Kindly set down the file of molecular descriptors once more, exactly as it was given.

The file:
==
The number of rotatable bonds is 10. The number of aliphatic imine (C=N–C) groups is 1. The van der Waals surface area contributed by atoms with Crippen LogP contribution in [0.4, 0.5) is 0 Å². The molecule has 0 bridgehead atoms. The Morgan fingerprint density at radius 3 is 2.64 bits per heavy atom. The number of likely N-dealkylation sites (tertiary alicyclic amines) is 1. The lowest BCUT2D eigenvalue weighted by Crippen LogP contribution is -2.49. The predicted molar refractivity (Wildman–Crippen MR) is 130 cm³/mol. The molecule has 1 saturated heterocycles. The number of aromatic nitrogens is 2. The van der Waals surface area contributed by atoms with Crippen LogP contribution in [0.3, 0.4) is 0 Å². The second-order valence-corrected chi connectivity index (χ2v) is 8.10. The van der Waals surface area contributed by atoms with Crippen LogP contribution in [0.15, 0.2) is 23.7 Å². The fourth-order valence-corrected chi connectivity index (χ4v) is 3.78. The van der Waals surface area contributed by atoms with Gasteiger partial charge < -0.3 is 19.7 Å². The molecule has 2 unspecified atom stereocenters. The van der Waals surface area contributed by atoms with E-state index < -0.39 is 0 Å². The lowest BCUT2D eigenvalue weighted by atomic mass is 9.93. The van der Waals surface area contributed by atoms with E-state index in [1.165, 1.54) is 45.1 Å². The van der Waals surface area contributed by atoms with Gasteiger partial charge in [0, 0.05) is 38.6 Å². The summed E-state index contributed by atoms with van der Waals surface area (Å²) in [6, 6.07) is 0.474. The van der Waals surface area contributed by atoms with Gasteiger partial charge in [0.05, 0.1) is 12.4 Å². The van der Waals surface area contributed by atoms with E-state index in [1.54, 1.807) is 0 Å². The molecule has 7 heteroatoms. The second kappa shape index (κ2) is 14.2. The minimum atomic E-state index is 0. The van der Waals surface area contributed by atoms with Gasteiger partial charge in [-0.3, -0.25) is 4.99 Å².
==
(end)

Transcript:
The number of rotatable bonds is 10. The number of aliphatic imine (C=N–C) groups is 1. The van der Waals surface area contributed by atoms with Crippen LogP contribution in [0.4, 0.5) is 0 Å². The molecule has 0 bridgehead atoms. The Morgan fingerprint density at radius 3 is 2.64 bits per heavy atom. The number of likely N-dealkylation sites (tertiary alicyclic amines) is 1. The lowest BCUT2D eigenvalue weighted by Crippen LogP contribution is -2.49. The predicted molar refractivity (Wildman–Crippen MR) is 130 cm³/mol. The molecule has 1 saturated heterocycles. The number of aromatic nitrogens is 2. The van der Waals surface area contributed by atoms with Crippen LogP contribution in [0.3, 0.4) is 0 Å². The second-order valence-corrected chi connectivity index (χ2v) is 8.10. The van der Waals surface area contributed by atoms with Crippen LogP contribution in [0.15, 0.2) is 23.7 Å². The fourth-order valence-corrected chi connectivity index (χ4v) is 3.78. The van der Waals surface area contributed by atoms with Gasteiger partial charge < -0.3 is 19.7 Å². The molecule has 2 unspecified atom stereocenters. The van der Waals surface area contributed by atoms with E-state index < -0.39 is 0 Å². The lowest BCUT2D eigenvalue weighted by atomic mass is 9.93. The van der Waals surface area contributed by atoms with E-state index in [1.165, 1.54) is 45.1 Å². The van der Waals surface area contributed by atoms with Gasteiger partial charge in [0, 0.05) is 38.6 Å². The summed E-state index contributed by atoms with van der Waals surface area (Å²) in [6, 6.07) is 0.474. The van der Waals surface area contributed by atoms with Gasteiger partial charge in [0.05, 0.1) is 12.4 Å². The van der Waals surface area contributed by atoms with E-state index in [1.54, 1.807) is 0 Å². The molecule has 7 heteroatoms. The second kappa shape index (κ2) is 14.2. The minimum atomic E-state index is 0. The van der Waals surface area contributed by atoms with Gasteiger partial charge in [-0.3, -0.25) is 4.99 Å².